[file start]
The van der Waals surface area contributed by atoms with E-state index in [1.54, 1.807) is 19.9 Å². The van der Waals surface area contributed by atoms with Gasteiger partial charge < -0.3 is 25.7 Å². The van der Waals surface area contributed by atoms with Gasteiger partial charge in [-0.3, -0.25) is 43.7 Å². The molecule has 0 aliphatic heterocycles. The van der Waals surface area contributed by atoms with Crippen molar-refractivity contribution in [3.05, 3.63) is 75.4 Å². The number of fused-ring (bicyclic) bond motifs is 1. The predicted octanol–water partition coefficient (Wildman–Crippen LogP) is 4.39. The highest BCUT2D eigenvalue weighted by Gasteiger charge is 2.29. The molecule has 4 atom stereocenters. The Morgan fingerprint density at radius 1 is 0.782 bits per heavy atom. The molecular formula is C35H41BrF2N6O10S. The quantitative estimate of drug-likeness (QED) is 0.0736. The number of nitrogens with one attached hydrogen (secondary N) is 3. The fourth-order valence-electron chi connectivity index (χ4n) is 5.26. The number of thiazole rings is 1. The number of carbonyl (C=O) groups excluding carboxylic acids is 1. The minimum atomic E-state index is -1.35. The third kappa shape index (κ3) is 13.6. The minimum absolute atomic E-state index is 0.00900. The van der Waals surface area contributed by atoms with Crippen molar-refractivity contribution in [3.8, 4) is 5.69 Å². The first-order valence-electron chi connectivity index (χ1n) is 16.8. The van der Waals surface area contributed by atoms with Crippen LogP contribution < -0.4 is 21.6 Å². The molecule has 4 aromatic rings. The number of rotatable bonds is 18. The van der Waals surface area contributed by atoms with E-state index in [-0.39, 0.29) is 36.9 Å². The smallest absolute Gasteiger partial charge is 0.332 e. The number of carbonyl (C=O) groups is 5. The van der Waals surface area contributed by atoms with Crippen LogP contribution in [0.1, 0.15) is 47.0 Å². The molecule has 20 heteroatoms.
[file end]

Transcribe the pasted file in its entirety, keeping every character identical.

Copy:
The van der Waals surface area contributed by atoms with E-state index in [1.54, 1.807) is 19.9 Å². The van der Waals surface area contributed by atoms with Gasteiger partial charge < -0.3 is 25.7 Å². The van der Waals surface area contributed by atoms with Gasteiger partial charge in [-0.3, -0.25) is 43.7 Å². The molecule has 0 aliphatic heterocycles. The van der Waals surface area contributed by atoms with Crippen molar-refractivity contribution in [3.05, 3.63) is 75.4 Å². The number of fused-ring (bicyclic) bond motifs is 1. The predicted octanol–water partition coefficient (Wildman–Crippen LogP) is 4.39. The highest BCUT2D eigenvalue weighted by Gasteiger charge is 2.29. The molecule has 4 atom stereocenters. The Morgan fingerprint density at radius 1 is 0.782 bits per heavy atom. The molecular formula is C35H41BrF2N6O10S. The quantitative estimate of drug-likeness (QED) is 0.0736. The number of nitrogens with one attached hydrogen (secondary N) is 3. The fourth-order valence-electron chi connectivity index (χ4n) is 5.26. The number of thiazole rings is 1. The number of carbonyl (C=O) groups excluding carboxylic acids is 1. The minimum atomic E-state index is -1.35. The third kappa shape index (κ3) is 13.6. The minimum absolute atomic E-state index is 0.00900. The van der Waals surface area contributed by atoms with Crippen molar-refractivity contribution in [3.8, 4) is 5.69 Å². The first-order valence-electron chi connectivity index (χ1n) is 16.8. The van der Waals surface area contributed by atoms with Crippen LogP contribution < -0.4 is 21.6 Å². The molecule has 4 aromatic rings. The number of rotatable bonds is 18. The van der Waals surface area contributed by atoms with E-state index in [-0.39, 0.29) is 36.9 Å². The smallest absolute Gasteiger partial charge is 0.332 e. The number of carbonyl (C=O) groups is 5. The van der Waals surface area contributed by atoms with Crippen LogP contribution in [0.1, 0.15) is 47.0 Å². The molecule has 20 heteroatoms.